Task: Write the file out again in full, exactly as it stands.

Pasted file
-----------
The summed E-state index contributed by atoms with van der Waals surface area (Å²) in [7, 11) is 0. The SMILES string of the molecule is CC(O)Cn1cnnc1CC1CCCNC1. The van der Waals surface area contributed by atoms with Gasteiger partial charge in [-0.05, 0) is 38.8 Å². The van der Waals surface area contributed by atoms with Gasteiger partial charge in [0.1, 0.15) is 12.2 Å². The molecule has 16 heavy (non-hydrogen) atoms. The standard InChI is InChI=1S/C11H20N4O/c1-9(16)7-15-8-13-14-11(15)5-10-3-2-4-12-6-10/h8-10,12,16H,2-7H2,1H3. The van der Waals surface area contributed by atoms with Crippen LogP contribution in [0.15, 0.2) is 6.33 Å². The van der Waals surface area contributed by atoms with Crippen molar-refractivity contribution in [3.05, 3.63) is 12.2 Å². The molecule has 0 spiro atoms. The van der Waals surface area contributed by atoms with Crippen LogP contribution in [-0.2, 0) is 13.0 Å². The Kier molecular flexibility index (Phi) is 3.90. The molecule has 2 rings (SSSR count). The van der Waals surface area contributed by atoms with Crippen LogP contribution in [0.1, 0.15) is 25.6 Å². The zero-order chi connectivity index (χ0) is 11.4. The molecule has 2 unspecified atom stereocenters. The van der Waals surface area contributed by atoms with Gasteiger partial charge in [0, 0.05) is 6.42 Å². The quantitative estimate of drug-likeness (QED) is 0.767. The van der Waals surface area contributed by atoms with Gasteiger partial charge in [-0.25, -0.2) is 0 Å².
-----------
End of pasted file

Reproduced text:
The summed E-state index contributed by atoms with van der Waals surface area (Å²) in [7, 11) is 0. The SMILES string of the molecule is CC(O)Cn1cnnc1CC1CCCNC1. The van der Waals surface area contributed by atoms with Gasteiger partial charge in [-0.05, 0) is 38.8 Å². The van der Waals surface area contributed by atoms with Gasteiger partial charge in [0.1, 0.15) is 12.2 Å². The molecule has 16 heavy (non-hydrogen) atoms. The standard InChI is InChI=1S/C11H20N4O/c1-9(16)7-15-8-13-14-11(15)5-10-3-2-4-12-6-10/h8-10,12,16H,2-7H2,1H3. The van der Waals surface area contributed by atoms with Crippen LogP contribution in [0.15, 0.2) is 6.33 Å². The van der Waals surface area contributed by atoms with Crippen molar-refractivity contribution in [3.05, 3.63) is 12.2 Å². The molecule has 0 spiro atoms. The van der Waals surface area contributed by atoms with Crippen LogP contribution in [-0.2, 0) is 13.0 Å². The Kier molecular flexibility index (Phi) is 3.90. The molecule has 2 rings (SSSR count). The van der Waals surface area contributed by atoms with Crippen LogP contribution in [0.1, 0.15) is 25.6 Å². The zero-order chi connectivity index (χ0) is 11.4. The molecule has 2 unspecified atom stereocenters. The van der Waals surface area contributed by atoms with Gasteiger partial charge in [0, 0.05) is 6.42 Å². The quantitative estimate of drug-likeness (QED) is 0.767. The van der Waals surface area contributed by atoms with Gasteiger partial charge in [-0.25, -0.2) is 0 Å².